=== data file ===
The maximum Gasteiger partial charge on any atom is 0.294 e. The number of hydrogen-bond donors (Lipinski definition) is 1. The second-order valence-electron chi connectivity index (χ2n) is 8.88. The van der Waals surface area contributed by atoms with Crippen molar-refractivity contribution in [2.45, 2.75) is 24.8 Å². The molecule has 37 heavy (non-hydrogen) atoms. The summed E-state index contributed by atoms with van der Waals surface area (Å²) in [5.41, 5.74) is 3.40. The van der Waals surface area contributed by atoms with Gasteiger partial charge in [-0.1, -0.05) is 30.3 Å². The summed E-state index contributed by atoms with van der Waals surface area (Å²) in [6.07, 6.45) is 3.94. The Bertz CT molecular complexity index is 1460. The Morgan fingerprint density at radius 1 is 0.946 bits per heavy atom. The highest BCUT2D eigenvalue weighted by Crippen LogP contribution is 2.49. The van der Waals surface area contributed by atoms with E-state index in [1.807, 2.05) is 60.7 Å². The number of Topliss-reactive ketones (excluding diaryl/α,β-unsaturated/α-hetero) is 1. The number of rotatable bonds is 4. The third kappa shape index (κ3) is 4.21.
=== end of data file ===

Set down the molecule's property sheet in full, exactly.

The maximum Gasteiger partial charge on any atom is 0.294 e. The number of hydrogen-bond donors (Lipinski definition) is 1. The second-order valence-electron chi connectivity index (χ2n) is 8.88. The van der Waals surface area contributed by atoms with Crippen molar-refractivity contribution in [2.45, 2.75) is 24.8 Å². The molecule has 37 heavy (non-hydrogen) atoms. The summed E-state index contributed by atoms with van der Waals surface area (Å²) in [5.41, 5.74) is 3.40. The van der Waals surface area contributed by atoms with Gasteiger partial charge in [-0.1, -0.05) is 30.3 Å². The summed E-state index contributed by atoms with van der Waals surface area (Å²) in [6.07, 6.45) is 3.94. The Bertz CT molecular complexity index is 1460. The Morgan fingerprint density at radius 1 is 0.946 bits per heavy atom. The highest BCUT2D eigenvalue weighted by Crippen LogP contribution is 2.49. The van der Waals surface area contributed by atoms with E-state index in [1.807, 2.05) is 60.7 Å². The number of Topliss-reactive ketones (excluding diaryl/α,β-unsaturated/α-hetero) is 1. The number of rotatable bonds is 4. The third kappa shape index (κ3) is 4.21.